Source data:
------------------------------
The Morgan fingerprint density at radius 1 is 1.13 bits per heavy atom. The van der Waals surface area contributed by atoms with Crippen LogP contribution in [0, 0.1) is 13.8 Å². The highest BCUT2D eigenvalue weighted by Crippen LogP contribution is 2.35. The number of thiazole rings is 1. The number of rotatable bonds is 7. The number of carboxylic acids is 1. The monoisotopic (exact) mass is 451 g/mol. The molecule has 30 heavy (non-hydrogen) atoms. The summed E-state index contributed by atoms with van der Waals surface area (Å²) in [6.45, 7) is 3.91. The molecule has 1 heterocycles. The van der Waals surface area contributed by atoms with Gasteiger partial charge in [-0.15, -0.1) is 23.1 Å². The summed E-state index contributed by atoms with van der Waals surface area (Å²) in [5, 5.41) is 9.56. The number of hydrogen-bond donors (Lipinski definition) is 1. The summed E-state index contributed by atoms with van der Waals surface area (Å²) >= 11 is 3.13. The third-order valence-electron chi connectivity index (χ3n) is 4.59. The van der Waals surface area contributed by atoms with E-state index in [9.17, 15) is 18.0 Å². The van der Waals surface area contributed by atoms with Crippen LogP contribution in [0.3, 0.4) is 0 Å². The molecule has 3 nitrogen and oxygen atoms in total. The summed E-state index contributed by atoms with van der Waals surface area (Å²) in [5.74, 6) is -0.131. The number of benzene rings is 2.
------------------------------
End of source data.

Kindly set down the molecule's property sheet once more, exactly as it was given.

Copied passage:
The Morgan fingerprint density at radius 1 is 1.13 bits per heavy atom. The van der Waals surface area contributed by atoms with Crippen LogP contribution in [0, 0.1) is 13.8 Å². The highest BCUT2D eigenvalue weighted by Crippen LogP contribution is 2.35. The number of thiazole rings is 1. The number of rotatable bonds is 7. The number of carboxylic acids is 1. The monoisotopic (exact) mass is 451 g/mol. The molecule has 30 heavy (non-hydrogen) atoms. The summed E-state index contributed by atoms with van der Waals surface area (Å²) in [6.45, 7) is 3.91. The molecule has 1 heterocycles. The van der Waals surface area contributed by atoms with Gasteiger partial charge in [-0.15, -0.1) is 23.1 Å². The summed E-state index contributed by atoms with van der Waals surface area (Å²) in [5, 5.41) is 9.56. The number of hydrogen-bond donors (Lipinski definition) is 1. The summed E-state index contributed by atoms with van der Waals surface area (Å²) >= 11 is 3.13. The third-order valence-electron chi connectivity index (χ3n) is 4.59. The van der Waals surface area contributed by atoms with E-state index in [9.17, 15) is 18.0 Å². The van der Waals surface area contributed by atoms with Crippen LogP contribution in [0.3, 0.4) is 0 Å². The molecule has 3 nitrogen and oxygen atoms in total. The summed E-state index contributed by atoms with van der Waals surface area (Å²) in [5.74, 6) is -0.131. The number of benzene rings is 2.